Jesus’ return is imminent, but does that mean it will happen this month?

The predictions are proclaimed everywhere—on billboards, lawn signs, placards held by groups of people at intersections. The message is clear: the day is almost here when Jesus will return to judge the world. The call is to all people to repent and believe in Jesus Christ in order to be taken away at the rapture of all true believers…to occur on an exact date. The messenger is a self-educated Bible teacher, who has amassed numerous followers through his radio and television outreach with claims to possess the proper understanding of the secrets of God, hidden through the ages–secrets which even Jesus himself did not claim to know, if we are to believe his cautionary words in Matt. 24:36, 44. 
As Christians, in order to derive some benefit from this situation, and perhaps even deepen our faith roots so that we are not “blown about by every wind of doctrine” (Eph. 4:14), we should review a number of things, but do so “speaking the truth in love” (Eph. 4:15).
First of all, Christ did in fact promise to return (see Matt. 25.31-46 and others) in judgment. This word to the early church was central to the first believers’ preaching and the vitality of their outreach as well as their compassion. We preachers have found it convenient to excise that aspect of Christ’s teachings from our sermons, and too many churches have been satisfied to settle for this. But for a lasting transformation of a world permeated with selfishness and evil, the only lasting hope is the
Coming of the Lord.
Second, it is a fruitless and naïve endeavor to claim to know the date and time. Making predictions has always been a failure (if you are interested, look up “October 22, 1844” to learn why this is so), and has brought ridicule not just upon those making this claim, but on the gospel itself as being merely a fantasy. Jesus told us to be watchful and faithful stewards and servants until that unexpected hour; he did not tell us to spend time counting the hours until it happened.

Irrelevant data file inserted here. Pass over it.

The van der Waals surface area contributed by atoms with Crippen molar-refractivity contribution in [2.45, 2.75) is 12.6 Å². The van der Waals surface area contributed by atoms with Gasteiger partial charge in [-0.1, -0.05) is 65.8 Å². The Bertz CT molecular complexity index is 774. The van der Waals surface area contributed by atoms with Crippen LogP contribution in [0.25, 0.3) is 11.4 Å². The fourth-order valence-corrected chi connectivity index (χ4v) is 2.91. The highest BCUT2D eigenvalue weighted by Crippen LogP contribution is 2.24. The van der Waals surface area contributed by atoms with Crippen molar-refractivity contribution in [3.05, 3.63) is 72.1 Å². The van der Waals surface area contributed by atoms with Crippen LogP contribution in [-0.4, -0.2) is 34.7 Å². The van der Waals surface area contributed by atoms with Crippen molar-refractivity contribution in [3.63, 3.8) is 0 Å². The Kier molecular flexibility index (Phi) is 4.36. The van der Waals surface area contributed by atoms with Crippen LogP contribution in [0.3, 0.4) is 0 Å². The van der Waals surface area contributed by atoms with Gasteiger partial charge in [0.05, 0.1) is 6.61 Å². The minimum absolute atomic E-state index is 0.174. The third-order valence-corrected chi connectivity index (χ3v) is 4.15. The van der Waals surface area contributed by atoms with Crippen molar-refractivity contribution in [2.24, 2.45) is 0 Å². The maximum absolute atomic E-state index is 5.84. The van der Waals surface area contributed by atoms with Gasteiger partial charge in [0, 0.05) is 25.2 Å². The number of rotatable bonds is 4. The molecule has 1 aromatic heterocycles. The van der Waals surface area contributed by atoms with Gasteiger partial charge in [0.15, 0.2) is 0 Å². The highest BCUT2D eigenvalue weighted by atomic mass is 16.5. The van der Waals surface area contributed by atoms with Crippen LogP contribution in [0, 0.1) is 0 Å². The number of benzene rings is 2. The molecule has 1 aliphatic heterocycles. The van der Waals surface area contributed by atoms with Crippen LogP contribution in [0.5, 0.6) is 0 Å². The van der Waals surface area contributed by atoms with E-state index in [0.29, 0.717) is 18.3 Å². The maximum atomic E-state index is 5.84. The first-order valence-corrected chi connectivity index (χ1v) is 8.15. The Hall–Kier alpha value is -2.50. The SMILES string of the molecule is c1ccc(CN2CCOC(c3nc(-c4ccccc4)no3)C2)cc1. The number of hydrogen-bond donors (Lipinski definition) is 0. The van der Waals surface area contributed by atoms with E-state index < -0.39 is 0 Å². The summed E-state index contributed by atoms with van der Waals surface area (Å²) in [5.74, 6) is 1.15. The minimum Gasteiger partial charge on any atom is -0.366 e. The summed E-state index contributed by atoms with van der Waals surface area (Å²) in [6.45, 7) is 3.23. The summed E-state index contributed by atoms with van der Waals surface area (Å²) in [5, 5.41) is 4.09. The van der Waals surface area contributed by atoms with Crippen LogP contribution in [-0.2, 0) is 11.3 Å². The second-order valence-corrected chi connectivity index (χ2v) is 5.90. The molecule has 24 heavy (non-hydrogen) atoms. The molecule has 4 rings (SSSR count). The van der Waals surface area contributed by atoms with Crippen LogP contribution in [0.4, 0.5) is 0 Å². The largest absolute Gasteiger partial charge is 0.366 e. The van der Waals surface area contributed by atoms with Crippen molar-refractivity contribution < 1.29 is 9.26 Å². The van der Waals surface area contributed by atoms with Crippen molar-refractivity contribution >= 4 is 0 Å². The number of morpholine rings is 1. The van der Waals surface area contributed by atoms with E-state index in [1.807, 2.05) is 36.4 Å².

Third, sincerity of belief is no guarantee of being correct. Even people of other faiths might be much more convinced that they have the correct revelation, and even be willing to die (or kill) for that conviction, but that does not prove that they are “of the truth.” God’s truth, taught to us in the scriptures and embodied in Jesus Christ, makes it clear that we must be humbly following our Lord in order to be “in the truth.”
Fourth, the truth we are called to proclaim in this world is much more powerful and more winsome than any sort of date-setting. We are entrusted with the gospel of grace, offering the words of hope in Jesus Christ that people long for, words which bring new life and transformation where previously there had been only dead ends and decay. Christ’s people must reiterate the Lord’s call to repentance, admitting, “all have sinned and fall short of the glory of God” (including themselves), while never neglecting to add that God accepts all who trust in Jesus and not in their own righteousness (see Romans 3:21-26).
When we speak the truth in love, let us be mindful of people’s anxiety about “Judgment Day” and “End of the World” predictions, especially at a time when wars and unrest, economic struggles and natural disasters seem to corroborate the predictions of some. Jesus our Savior must be our example
in this. He both rigorously challenged the religious teachers caught up in the certainty of their systems and half-truths, while at the same time tenderly binding the wounds of the brokenhearted and calling them to turn from their sin to follow him while they still had the opportunity to do so. May Jesus’ wisdom, power and love be our inspiration and our guide.

In Christ’s love,
Badveli Nishan Bakalian